Plant Accumulation of Natural Radionuclides as Affected by Substrate Contaminated with Uranium-Mill Tailings
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Environmental concern due to plant accumulation of natural radionuclides is a major concern in uranium mining areas. To evaluate the risk associated with the transfer of radionuclides to edible plants, the uptake of 238U, 226Ra, and 210Pb by Chinese cabbage (Brassica rapa L. subsp. pekinensis (Lour.) Hanelt) grown in soils contaminated with uranium-mill tailings (UMT) was investigated. Test plants were grown under controlled conditions in substrate composed of soil and UMT in different ratios. Activity concentrations of 238U, 226Ra, and 210Pb in substrate, leaves, and roots were measured and the concentration ratios determined. Soil characteristics were determined, since they directly affect bioavailability of radionuclides. Concentration ratios of 238U, 226Ra, and 210Pb in leaves varied from 0.001 to 0.006, 0.024 to 0.172, and 0.004 to 0.011, respectively, and in roots from 0.020 to 0.126, 0.015 to 0.241, and 0.033 to 1.460, respectively. Concentrations of 238U, 226Ra, and 210Pb in leaves and roots were found to correlate with the amount of 238U, 226Ra, and 210Pb in the substrate. A higher amount of 226Ra accumulated in aboveground parts (57–877 Bq kg−1 d. m. for leaves) compared to 238U (0.6–4.7 Bq kg−1 d. m. for leaves) and 210Pb (8–53 Bq kg−1 d. m. for leaves), which were mainly stored in the roots. The relationships between the amount of radionuclides in plants and soil characteristics and their role in radionuclide uptake are discussed and critically evaluated.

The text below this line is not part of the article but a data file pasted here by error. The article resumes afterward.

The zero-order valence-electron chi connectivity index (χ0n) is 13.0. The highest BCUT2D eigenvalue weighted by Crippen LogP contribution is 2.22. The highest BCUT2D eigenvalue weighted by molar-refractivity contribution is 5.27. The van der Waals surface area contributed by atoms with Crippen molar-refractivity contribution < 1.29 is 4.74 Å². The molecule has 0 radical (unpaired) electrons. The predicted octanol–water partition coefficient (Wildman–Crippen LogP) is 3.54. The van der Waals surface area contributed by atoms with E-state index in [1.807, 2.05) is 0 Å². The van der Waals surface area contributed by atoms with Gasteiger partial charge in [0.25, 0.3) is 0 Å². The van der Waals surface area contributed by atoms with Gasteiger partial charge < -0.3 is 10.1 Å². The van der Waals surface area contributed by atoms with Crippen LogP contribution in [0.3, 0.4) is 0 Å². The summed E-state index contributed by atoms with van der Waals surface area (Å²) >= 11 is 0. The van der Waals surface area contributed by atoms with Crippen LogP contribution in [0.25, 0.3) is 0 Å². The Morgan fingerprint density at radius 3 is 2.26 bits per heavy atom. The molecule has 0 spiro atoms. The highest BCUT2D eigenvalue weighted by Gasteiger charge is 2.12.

KeywordsBrassica plants Concentration ratio Natural radionuclides Plant accumulation Substrate Mine tailings
The authors would like to thank the staff of the Rudnik Žirovski vrh company for their cooperation and assistance. The authors also thank Dr. David Heath for his help in reviewing the paper. The support of Dr. Vaupotič for the 222Rn measurements is highly appreciated. The Department of Environmental Sciences of the “Jožef Stefan Institute” is also acknowledged for the management, technical, and analytical support of the study.
The Slovenian Research Agency is acknowledged for its financial support (contract No. P2-0075).
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